We can all read a profit and loss statement and a balance sheet right?
Most of us know that we are looking at a snapshot of financial performance at either a point in time or over a period of time. Financial literacy means that you are able to look at the information and begin to make inferences about future performance and recognise potential problems before they happen.
What most users of financial information miss is the connection between the documents and what the impact can be when a financial transaction is recorded or not.
Research suggests that 60% of companies that fail, fail because of poor cash-flow and cash management. The warning signs would have been there all along but not recognised due to poor or limited financial literacy.
As accounting information systems become more accessible, smarter and user friendly more small business owners and entrepreneurs will empower themselves and take responsibility for recording their own financial transactions.
This is most prevalent in the startup and critical phases of the business life cycle.
Once a quarter or even once a year the financials may be reviewed by a financial professional for preparing tax submissions and other reporting obligations. Not being financially literate means that you may be missing golden opportunities or making mistakes that could have been avoided and rectified early on.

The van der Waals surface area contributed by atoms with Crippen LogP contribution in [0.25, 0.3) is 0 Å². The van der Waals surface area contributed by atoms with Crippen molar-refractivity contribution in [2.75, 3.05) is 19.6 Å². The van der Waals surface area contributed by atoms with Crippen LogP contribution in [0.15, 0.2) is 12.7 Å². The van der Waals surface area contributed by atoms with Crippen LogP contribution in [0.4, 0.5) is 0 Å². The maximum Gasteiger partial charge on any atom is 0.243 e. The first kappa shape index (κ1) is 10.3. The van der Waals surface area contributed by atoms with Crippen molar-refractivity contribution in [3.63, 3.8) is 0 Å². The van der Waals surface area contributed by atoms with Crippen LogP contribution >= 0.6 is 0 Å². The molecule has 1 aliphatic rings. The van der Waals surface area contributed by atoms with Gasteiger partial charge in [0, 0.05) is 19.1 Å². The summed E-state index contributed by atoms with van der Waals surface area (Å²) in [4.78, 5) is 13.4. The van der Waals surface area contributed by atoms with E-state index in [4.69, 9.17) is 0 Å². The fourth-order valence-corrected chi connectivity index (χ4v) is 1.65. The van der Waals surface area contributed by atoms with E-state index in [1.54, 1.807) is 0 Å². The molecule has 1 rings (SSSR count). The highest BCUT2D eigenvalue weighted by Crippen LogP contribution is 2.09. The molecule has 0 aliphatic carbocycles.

Let’s take a look at a simple example:
As a stationary shop owner you buy pencils for 50 cents each, you have just ordered and received 500 pencils.
You have spent $250 on stock to sell to your customers.
You have 30 days to pay the supplier
Being financially literate means you understand that you need to sell all of these pencils within 30 days, before you need to pay your supplier.
The pencils are marked for sale at $1 each.
In other words you are able to recoup the cost of the pencil, have some cash left over to cover part of your overheads like salaries, rental, etc.
After covering these overheads you have a 10 cent Net Profit in the bank to apply to something else at some stage.
Unfortunately somebody stole one of your pencils. Not a problem, its a low value item and you have only lost 50 cents. Or have you?
Being financially literate will tell you otherwise.
First question, how many pencils need to be sold to make up the cost price of the stolen pencil?
Some people would tell you only 1, reasoning that a pencil costs 50 cents and it is sold at $1.00, easy done.
Actually, not so.
Remember there is only 10 cents net profit on a pencil after covering the costs of doing business.
You will now need to sell 5 pencils to replace the stolen pencil so your pencil sales need to increase by $5.00.
You will also need to sell a further 4 pencils to make up for the overhead costs that would normally be associated with the stolen pencil a further increase in sales of $4.00.
Only the 10th pencil you sell will give you that 10 cents net profit, or after a $10 increase in sales.
Being financially literate means you will discover this answer before 100 pencils have been stolen, lost or broken.
If you had waited until the end of the year for your accountant to pick this up, that is if they even do. You will still have $10 less in your bank account than you ordinarily would have and your stock will be 100 items or $50 lower than it should be.
You will be left wondering why your sales have increased but your net profits have decreased.
We have the perfect vehicle in Colour Accounting to give you all of the tools in your financial literacy journey.